Preparing your results

Our searching services are busy right now. Your search will reload in five seconds.

X
Forgot Password

If you have forgotten your password you can enter your email here and get a temporary password sent to your email.

Phosphorylation of Exo1 modulates homologous recombination repair of DNA double-strand breaks.

Nucleic acids research | Apr 31, 2010

http://www.ncbi.nlm.nih.gov/pubmed/20019063

DNA double-strand break (DSB) repair via the homologous recombination pathway is a multi-stage process, which results in repair of the DSB without loss of genetic information or fidelity. One essential step in this process is the generation of extended single-stranded DNA (ssDNA) regions at the break site. This ssDNA serves to induce cell cycle checkpoints and is required for Rad51 mediated strand invasion of the sister chromatid. Here, we show that human Exonuclease 1 (Exo1) is required for the normal repair of DSBs by HR. Cells depleted of Exo1 show chromosomal instability and hypersensitivity to ionising radiation (IR) exposure. We find that Exo1 accumulates rapidly at DSBs and is required for the recruitment of RPA and Rad51 to sites of DSBs, suggesting a role for Exo1 in ssDNA generation. Interestingly, the phosphorylation of Exo1 by ATM appears to regulate the activity of Exo1 following resection, allowing optimal Rad51 loading and the completion of HR repair. These data establish a role for Exo1 in resection of DSBs in human cells, highlighting the critical requirement of Exo1 for DSB repair via HR and thus the maintenance of genomic stability.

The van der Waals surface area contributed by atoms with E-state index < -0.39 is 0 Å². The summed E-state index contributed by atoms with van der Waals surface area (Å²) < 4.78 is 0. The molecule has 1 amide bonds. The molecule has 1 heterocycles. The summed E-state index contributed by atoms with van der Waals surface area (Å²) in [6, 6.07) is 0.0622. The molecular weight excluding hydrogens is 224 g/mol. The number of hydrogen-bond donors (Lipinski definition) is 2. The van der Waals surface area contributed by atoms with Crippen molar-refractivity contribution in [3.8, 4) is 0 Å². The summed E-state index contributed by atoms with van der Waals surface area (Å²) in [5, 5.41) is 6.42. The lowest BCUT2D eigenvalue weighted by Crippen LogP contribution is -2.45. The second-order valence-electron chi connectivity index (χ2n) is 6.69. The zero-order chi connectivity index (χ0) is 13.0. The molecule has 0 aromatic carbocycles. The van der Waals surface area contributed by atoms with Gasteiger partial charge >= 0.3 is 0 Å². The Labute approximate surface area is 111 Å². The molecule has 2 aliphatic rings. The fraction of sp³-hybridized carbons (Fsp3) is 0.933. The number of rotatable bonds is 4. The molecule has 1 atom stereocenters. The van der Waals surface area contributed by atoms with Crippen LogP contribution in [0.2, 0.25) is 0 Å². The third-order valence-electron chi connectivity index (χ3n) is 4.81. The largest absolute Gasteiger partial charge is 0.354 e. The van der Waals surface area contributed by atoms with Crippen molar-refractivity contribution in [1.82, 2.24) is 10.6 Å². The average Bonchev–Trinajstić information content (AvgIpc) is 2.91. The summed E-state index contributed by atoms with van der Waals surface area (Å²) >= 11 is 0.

Pubmed ID: 20019063 RIS Download

Mesh terms: Ataxia Telangiectasia Mutated Proteins | Cell Cycle Proteins | Cell Line | Chromosome Aberrations | DNA Breaks, Double-Stranded | DNA Repair | DNA Repair Enzymes | DNA-Binding Proteins | Exodeoxyribonucleases | Gene Knockdown Techniques | Histones | Humans | Phosphorylation | Protein-Serine-Threonine Kinases | Rad51 Recombinase | Radiation, Ionizing | Recombination, Genetic | Tumor Suppressor Proteins

Publication data is provided by the National Library of Medicine ® and PubMed ®. Data is retrieved from PubMed ® on a weekly schedule. For terms and conditions see the National Library of Medicine Terms and Conditions.